And even last season we saw that. He was having an affair with Kate all while still trying to start a family in his marriage, that separation between work and his relationship was just really convoluted and cloudy. And so, coming into this season, all that stuff is still part of Stonebridge’s make-up which has a kind of default where he has to: be the best soldier, to keep going, to keep working hard. In a way, he can’t spend any time in a relationship, part of him is shattered because of the loss of his wife, so this part which he has been trying to dedicate his life to.

We started off the second season with Stonebridge training soldiers for possible Section 20 recruitment and he’s not working with Section 20 anymore because he’s spending time on his marriage in the context of the miscarriage. He’s trying to fix things up, and when that goes, I think there’s a part of that foundation inside of him that cracks and crumbles in a way that he never experienced before. He’s lost people in the field and that’s a different thing. He’s tried to keep his marriage and his work like completely separate and it fails in episode 2.

And so, coming to this season, all those dark things happening, I think what was lovely about the writing and lovely about the way that we were allowed to explore that with the directors was that it was just kind of spontaneous. The stuff would happen and it would happen on a mission field, it would happen while Scott was watching him one moment and then in other moments in episodes three and four where he’s out in the field and he’s chatting with El Soldat. He’s got a signal to shoot and I don’t actually believe that Stonebridge wants to die but I actually believe Stonebridge just in that moment, he’s the best of the best, he’s been trained by the best, he believes that no matter what happens in that moment he’s still going to make it out but it’s a risk he’s willing to take because he doesn’t have a reason to live anymore.

So it’s one of those things where the darkness comes because he lost his reasons and he lost his purpose, and so I think that it was a really nice change this year for him. Plus it was a challenge because we finished last season going: “Okay, I think we know who these characters are and then we started on this season and they were completely different”. As an actor it was fun to kind of figure out these guys in a new light.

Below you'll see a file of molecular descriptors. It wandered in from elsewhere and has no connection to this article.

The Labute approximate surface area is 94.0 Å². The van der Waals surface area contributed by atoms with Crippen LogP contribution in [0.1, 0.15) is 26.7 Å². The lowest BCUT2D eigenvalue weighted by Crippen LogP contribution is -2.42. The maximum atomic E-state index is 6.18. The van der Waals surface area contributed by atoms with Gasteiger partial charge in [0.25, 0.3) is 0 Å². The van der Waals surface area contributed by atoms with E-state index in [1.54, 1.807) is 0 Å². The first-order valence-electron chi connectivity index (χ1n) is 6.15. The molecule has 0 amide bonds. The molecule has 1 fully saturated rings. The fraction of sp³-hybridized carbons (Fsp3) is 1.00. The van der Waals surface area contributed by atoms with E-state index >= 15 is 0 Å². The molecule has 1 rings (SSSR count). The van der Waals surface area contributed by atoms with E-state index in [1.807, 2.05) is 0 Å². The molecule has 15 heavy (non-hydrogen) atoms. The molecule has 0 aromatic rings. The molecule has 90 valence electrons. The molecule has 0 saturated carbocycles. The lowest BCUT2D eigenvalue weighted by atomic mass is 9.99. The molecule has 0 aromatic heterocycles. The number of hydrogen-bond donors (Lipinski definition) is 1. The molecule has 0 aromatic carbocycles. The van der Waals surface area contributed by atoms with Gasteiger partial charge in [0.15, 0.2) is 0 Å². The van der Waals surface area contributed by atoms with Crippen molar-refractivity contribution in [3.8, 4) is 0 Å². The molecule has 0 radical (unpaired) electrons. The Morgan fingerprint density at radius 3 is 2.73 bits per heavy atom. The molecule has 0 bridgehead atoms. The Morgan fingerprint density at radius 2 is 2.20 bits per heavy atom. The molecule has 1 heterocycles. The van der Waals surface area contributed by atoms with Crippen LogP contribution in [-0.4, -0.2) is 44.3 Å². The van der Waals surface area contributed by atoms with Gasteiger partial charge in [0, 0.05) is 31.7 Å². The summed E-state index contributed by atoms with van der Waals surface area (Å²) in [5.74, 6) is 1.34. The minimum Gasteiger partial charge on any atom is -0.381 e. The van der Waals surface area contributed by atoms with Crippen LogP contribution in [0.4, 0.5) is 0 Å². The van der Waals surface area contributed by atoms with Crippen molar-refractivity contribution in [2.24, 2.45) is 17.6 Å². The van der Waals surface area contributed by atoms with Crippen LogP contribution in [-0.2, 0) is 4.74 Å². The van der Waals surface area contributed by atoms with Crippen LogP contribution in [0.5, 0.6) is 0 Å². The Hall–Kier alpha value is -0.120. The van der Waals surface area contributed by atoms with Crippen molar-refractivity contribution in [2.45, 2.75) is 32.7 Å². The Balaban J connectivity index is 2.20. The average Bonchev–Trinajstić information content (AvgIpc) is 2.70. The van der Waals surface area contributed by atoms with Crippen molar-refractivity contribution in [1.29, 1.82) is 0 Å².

Strike Back Season 2 Episode 8 (2)

If you had the opportunity to meet Stonebridge in real life what would you tell him?

Philip Winchester: I think that first of all I’d say thank you for doing what he does. When I meet soldiers, I’ve been really fortunate that I’ve been able to meet a lot of guys who are in the military who enjoy the show, and they’ll come up to me in the airports or [at] different events. We’ve been out in Las Vegas doing events, in New York and L.A. and they’ll come up and say hi. So I’ll just say thank you and then talk about what works and what doesn’t work, and we talk about the show and the reality stuff and the things that they believe and don’t believe.

But if it was out of context, if it was just meeting with this guy, I don’t know if he’s the type of person I’d want to have dinner with, I think he’s too dedicated to what he does. I don’t think he involves himself in that way, I think he has a few drinks with his mates every once in a while but that’s it.

Not that he’s boring, it’s just that he is so into what he does that there’s really nothing else, and I think he expects that to take him through the end. I think there’s a certain part of Stonebridge that expects to die in the field because of what he does and because of the extreme kind of circumstances in which he involves himself in. I don’t think he is counting his days. He doesn’t want to die but he’s really kind of going: “you know what, the odds are stacked against me now. I’ve survived more than I haven’t so I’ve got to take one here soon.”

You think it would be different if instead of meeting Stonebridge in real life you’d meet Damian Scott?

Philip Winchester: Absolutely, we could go out for some beers. That would be great. I know that my wife wouldn’t like me having him as a friend.

What scene of this season sits with you the most?

Philip Winchester: As you can tell we’ve had some pretty big dramatic, scenes and some climactic scenes. There were a couple in particular that really stuck out. I really enjoyed the collaboration of the stuff inside the jailhouse when we worked with [director] Michael Bassett. It was just this nice, claustrophobic atmosphere that we were able to develop and yet keep the characters in their element of doing what they did and it has to be done within this, 20 by 20 room. I thought that was a really fun way to spend. I think we spent about three or four days shooting that stuff. And then the action scenes that happened in that were really big and really in your face. I like that kind of stylish shooting.

We also shot in a couple of the townships around Capetown and that’s just full on. You throw yourself into these people’s lives and the people that live in the townships were absolutely gracious and understanding that we were firing AK-47s at 6:00 o’clock in the morning and up until 10:00 o’clock at night and just to run around, to see the inner workings of that was a real privilege and I really enjoyed seeing how that works and just to be a part of that was really special for me. And then of course we had some really nice explosions this year which was a lot of fun to a part of.